The Seneca Army Depot, or “the Depot”, as it was locally known, was a large repository of Cold War era weapons when it was still active. But the absolute secrecy of the place, coupled with the government barely acknowledging its existence in the first place, contributed to its mysterious nature and an uncomfortable level of anxiety by the community. It was Upstate New York’s Area 51.
Officially, the U.S. government kept a tight lid on the Depot’s inventory—and what went on there—by confirming nothing. But it was widely believed that aside from traditional munitions like bullets and artillery, the Depot was also home to a fairly large stockpile of nuclear weapons, ready to be deployed anywhere in the world at a moments’ notice. And because of the perceived nuclear inventory, it was also thought that the Seneca Army Depot was a top target on the Soviet hit list in the event of a nuclear exchange, so the site was not without controversy.
The secrecy and denial by Uncle Sam didn’t stop the countless anti-nuclear weapons protesters from demonstrating right outside its gates over the years, with many getting arrested for disrupting operations or even trying to break in by scaling the fence. There was even a well known group of anti-war women who continuously camped out adjacent to the Depot grounds so as to permanently remind the U.S. government that not everyone was comfortable with having nukes in their backyards.
Despite the mysteries that went on behind the fence, the white deer well known due to their occasional appearances at the border fence for passersby. The deer were protected by the soldiers that were based there, thanks to an early base commander who, in 1949, saw the first white deer on the Depot grounds and ordered all personnel to leave them alone. They were not to be hunted or bothered. The orders stood for the rest of the time the Depot operated. They even become an unofficial mascot of the Depot and the people who worked there. Now that the base is inactive, declassified, and in private hands, locals are flocking to see these white deer up close and, because it was forbidden for so long, the base itself.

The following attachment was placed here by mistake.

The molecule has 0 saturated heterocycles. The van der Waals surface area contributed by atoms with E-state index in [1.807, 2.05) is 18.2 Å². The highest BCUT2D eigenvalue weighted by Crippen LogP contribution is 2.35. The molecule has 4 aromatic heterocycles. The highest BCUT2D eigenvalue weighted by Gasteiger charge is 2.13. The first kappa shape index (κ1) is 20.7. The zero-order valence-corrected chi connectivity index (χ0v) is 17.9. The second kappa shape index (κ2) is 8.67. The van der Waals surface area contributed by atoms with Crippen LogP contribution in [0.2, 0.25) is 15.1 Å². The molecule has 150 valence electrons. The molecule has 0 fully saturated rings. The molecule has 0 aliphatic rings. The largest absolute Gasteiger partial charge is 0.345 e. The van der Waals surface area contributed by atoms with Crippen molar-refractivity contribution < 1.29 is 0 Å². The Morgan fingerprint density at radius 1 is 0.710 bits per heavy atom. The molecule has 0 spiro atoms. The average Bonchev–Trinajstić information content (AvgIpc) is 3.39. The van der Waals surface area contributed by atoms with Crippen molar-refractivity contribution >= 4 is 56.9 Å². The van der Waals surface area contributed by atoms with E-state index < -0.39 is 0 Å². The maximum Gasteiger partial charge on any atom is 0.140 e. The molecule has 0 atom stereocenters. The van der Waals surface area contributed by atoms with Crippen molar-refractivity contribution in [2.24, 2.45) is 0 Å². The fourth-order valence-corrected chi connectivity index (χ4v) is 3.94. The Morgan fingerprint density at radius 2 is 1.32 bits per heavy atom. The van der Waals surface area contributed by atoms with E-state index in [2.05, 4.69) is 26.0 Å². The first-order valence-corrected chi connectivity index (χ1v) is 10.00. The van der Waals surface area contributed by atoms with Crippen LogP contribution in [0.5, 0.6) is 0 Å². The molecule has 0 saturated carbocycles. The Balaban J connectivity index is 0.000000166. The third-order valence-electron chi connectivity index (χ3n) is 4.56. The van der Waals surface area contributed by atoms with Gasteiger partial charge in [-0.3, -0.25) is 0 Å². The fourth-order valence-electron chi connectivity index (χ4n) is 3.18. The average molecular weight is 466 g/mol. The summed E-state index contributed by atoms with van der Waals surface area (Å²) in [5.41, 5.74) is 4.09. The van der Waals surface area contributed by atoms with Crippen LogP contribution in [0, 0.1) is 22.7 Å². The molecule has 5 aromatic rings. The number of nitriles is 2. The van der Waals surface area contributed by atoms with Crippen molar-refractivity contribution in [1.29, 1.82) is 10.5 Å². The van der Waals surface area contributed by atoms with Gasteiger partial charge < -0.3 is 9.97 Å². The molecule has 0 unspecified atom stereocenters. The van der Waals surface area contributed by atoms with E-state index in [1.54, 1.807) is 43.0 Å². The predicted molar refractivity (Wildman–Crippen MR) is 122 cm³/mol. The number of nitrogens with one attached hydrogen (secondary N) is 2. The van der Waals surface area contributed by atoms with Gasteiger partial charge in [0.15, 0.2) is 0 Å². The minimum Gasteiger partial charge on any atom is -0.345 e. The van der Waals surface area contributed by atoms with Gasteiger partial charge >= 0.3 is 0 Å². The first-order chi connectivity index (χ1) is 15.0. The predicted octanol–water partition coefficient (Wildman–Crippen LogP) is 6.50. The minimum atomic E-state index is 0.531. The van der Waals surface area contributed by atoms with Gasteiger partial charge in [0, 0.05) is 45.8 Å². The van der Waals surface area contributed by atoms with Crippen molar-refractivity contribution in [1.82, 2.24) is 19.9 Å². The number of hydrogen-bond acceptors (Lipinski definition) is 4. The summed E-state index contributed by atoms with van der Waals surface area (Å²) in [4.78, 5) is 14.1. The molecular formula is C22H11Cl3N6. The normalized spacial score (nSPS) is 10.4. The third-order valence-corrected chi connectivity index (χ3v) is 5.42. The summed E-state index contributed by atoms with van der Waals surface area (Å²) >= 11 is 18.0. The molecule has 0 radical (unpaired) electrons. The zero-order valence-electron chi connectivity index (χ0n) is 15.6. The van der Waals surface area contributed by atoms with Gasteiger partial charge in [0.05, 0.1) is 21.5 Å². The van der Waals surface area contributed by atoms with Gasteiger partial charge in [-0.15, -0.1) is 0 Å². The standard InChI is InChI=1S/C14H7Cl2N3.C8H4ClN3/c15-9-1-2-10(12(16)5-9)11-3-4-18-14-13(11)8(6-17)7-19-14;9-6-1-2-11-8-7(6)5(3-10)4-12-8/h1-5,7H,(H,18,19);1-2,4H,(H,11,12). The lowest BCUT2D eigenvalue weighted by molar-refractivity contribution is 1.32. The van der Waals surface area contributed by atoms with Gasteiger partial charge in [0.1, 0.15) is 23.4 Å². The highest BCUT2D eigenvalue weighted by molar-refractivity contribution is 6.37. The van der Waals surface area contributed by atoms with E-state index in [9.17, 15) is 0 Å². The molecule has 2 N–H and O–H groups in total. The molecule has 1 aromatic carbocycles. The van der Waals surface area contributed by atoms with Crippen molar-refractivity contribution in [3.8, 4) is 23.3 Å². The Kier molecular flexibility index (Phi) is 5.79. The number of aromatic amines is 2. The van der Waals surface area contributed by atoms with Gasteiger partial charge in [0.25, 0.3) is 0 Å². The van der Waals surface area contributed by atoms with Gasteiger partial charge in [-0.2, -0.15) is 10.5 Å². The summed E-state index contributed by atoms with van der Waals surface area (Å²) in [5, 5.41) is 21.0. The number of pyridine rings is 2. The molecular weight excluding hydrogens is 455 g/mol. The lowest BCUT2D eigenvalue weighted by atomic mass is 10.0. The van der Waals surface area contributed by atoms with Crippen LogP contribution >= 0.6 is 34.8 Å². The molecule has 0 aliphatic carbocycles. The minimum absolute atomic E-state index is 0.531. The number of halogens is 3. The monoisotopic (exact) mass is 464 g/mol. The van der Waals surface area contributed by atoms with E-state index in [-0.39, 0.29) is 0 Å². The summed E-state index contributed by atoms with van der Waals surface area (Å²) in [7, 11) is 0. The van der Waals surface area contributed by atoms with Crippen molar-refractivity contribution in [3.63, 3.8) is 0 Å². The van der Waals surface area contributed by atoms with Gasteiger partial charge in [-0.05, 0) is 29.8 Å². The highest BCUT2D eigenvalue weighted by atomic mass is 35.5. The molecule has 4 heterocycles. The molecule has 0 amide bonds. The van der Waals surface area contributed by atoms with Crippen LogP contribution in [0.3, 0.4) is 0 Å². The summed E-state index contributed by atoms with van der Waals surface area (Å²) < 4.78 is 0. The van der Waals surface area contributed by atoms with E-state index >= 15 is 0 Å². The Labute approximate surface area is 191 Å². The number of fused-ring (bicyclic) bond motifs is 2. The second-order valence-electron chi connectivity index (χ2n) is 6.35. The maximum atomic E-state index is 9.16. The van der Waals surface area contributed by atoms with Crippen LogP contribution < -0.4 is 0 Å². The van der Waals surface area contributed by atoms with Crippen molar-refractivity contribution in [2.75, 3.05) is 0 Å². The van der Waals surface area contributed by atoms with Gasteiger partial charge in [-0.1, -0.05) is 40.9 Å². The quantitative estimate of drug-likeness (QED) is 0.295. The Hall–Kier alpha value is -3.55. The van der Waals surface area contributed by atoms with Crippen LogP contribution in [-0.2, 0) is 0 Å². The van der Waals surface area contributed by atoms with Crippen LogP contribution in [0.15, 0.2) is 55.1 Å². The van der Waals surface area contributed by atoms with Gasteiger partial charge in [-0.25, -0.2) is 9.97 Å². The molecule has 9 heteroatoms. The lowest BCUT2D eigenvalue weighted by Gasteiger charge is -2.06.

This tour was awesome, not just because of the deer, but also because of all the other wildlife we saw. It’s a virtual nature preserve. Osprey, eagles, beavers, wild turkeys, turkey vultures…and so much more. And of course, there’s plenty of normal colored deer with fluffy white tails. They’re actually pretty cute.